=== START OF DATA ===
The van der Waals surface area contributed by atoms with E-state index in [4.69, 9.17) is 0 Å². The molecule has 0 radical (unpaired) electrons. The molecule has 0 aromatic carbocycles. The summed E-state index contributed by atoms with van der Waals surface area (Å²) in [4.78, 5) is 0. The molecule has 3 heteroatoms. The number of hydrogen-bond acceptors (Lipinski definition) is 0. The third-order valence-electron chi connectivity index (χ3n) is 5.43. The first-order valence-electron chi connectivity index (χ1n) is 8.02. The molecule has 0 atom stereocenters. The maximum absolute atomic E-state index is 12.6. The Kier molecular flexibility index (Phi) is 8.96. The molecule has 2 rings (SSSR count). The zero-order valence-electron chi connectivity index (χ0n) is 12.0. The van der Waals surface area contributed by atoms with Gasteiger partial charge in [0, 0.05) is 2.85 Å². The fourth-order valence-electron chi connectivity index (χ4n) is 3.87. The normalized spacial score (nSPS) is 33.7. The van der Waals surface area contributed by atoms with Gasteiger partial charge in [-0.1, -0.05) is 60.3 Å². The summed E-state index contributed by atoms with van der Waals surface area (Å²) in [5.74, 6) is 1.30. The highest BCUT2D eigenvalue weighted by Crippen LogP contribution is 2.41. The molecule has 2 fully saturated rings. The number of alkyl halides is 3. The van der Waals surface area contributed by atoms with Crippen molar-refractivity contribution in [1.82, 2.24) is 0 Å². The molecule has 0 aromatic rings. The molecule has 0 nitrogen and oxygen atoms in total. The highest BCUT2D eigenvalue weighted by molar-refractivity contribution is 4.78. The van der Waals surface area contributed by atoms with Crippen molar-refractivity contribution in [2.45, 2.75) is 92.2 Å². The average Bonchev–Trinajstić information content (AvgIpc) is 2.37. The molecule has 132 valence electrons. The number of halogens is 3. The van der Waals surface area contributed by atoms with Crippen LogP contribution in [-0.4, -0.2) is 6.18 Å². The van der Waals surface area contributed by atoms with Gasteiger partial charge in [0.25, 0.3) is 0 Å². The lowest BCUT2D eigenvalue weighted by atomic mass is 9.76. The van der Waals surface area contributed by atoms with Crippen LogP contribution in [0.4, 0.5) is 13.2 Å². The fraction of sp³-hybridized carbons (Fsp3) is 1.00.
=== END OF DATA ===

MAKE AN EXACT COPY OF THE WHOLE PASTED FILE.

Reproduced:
The van der Waals surface area contributed by atoms with E-state index in [4.69, 9.17) is 0 Å². The molecule has 0 radical (unpaired) electrons. The molecule has 0 aromatic carbocycles. The summed E-state index contributed by atoms with van der Waals surface area (Å²) in [4.78, 5) is 0. The molecule has 3 heteroatoms. The number of hydrogen-bond acceptors (Lipinski definition) is 0. The third-order valence-electron chi connectivity index (χ3n) is 5.43. The first-order valence-electron chi connectivity index (χ1n) is 8.02. The molecule has 0 atom stereocenters. The maximum absolute atomic E-state index is 12.6. The Kier molecular flexibility index (Phi) is 8.96. The molecule has 2 rings (SSSR count). The zero-order valence-electron chi connectivity index (χ0n) is 12.0. The van der Waals surface area contributed by atoms with Gasteiger partial charge in [0, 0.05) is 2.85 Å². The fourth-order valence-electron chi connectivity index (χ4n) is 3.87. The normalized spacial score (nSPS) is 33.7. The van der Waals surface area contributed by atoms with Gasteiger partial charge in [-0.1, -0.05) is 60.3 Å². The summed E-state index contributed by atoms with van der Waals surface area (Å²) in [5.74, 6) is 1.30. The highest BCUT2D eigenvalue weighted by Crippen LogP contribution is 2.41. The molecule has 2 fully saturated rings. The number of alkyl halides is 3. The van der Waals surface area contributed by atoms with Crippen molar-refractivity contribution in [1.82, 2.24) is 0 Å². The molecule has 0 aromatic rings. The molecule has 0 nitrogen and oxygen atoms in total. The highest BCUT2D eigenvalue weighted by molar-refractivity contribution is 4.78. The van der Waals surface area contributed by atoms with Crippen molar-refractivity contribution in [2.45, 2.75) is 92.2 Å². The average Bonchev–Trinajstić information content (AvgIpc) is 2.37. The molecule has 132 valence electrons. The number of halogens is 3. The van der Waals surface area contributed by atoms with Crippen LogP contribution in [-0.4, -0.2) is 6.18 Å². The van der Waals surface area contributed by atoms with Gasteiger partial charge in [0.25, 0.3) is 0 Å². The lowest BCUT2D eigenvalue weighted by atomic mass is 9.76. The van der Waals surface area contributed by atoms with Crippen LogP contribution in [0.4, 0.5) is 13.2 Å². The fraction of sp³-hybridized carbons (Fsp3) is 1.00.